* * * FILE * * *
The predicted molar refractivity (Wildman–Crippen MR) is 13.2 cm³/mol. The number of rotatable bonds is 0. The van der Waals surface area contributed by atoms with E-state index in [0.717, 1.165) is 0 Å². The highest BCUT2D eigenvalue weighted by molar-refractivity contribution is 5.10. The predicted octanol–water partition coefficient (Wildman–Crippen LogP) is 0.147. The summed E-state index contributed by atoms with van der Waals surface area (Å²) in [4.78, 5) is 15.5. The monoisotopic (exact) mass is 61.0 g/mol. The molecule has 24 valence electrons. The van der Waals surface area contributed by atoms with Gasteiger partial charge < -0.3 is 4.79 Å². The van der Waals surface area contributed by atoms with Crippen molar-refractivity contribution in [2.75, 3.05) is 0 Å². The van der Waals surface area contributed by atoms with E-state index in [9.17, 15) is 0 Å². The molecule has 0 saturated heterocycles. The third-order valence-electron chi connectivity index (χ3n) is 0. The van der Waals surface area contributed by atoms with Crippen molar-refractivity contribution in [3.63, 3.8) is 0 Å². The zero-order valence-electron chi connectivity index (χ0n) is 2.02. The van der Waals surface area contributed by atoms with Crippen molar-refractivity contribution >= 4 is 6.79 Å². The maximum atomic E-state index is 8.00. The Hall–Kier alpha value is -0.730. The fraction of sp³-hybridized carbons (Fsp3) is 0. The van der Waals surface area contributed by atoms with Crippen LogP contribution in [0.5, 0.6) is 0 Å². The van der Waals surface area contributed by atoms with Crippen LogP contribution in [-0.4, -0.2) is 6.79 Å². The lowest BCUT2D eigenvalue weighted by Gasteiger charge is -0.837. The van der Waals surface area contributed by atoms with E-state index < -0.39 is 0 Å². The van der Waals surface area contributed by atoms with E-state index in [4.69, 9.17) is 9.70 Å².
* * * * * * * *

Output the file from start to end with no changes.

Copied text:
The predicted molar refractivity (Wildman–Crippen MR) is 13.2 cm³/mol. The number of rotatable bonds is 0. The van der Waals surface area contributed by atoms with E-state index in [0.717, 1.165) is 0 Å². The highest BCUT2D eigenvalue weighted by molar-refractivity contribution is 5.10. The predicted octanol–water partition coefficient (Wildman–Crippen LogP) is 0.147. The summed E-state index contributed by atoms with van der Waals surface area (Å²) in [4.78, 5) is 15.5. The monoisotopic (exact) mass is 61.0 g/mol. The molecule has 24 valence electrons. The van der Waals surface area contributed by atoms with Gasteiger partial charge < -0.3 is 4.79 Å². The van der Waals surface area contributed by atoms with Crippen molar-refractivity contribution in [2.75, 3.05) is 0 Å². The van der Waals surface area contributed by atoms with E-state index in [9.17, 15) is 0 Å². The molecule has 0 saturated heterocycles. The third-order valence-electron chi connectivity index (χ3n) is 0. The van der Waals surface area contributed by atoms with Crippen molar-refractivity contribution in [3.63, 3.8) is 0 Å². The zero-order valence-electron chi connectivity index (χ0n) is 2.02. The van der Waals surface area contributed by atoms with Crippen molar-refractivity contribution >= 4 is 6.79 Å². The maximum atomic E-state index is 8.00. The Hall–Kier alpha value is -0.730. The fraction of sp³-hybridized carbons (Fsp3) is 0. The van der Waals surface area contributed by atoms with Crippen LogP contribution in [0.5, 0.6) is 0 Å². The van der Waals surface area contributed by atoms with Crippen LogP contribution in [-0.4, -0.2) is 6.79 Å². The lowest BCUT2D eigenvalue weighted by Gasteiger charge is -0.837. The van der Waals surface area contributed by atoms with E-state index < -0.39 is 0 Å². The van der Waals surface area contributed by atoms with E-state index in [4.69, 9.17) is 9.70 Å².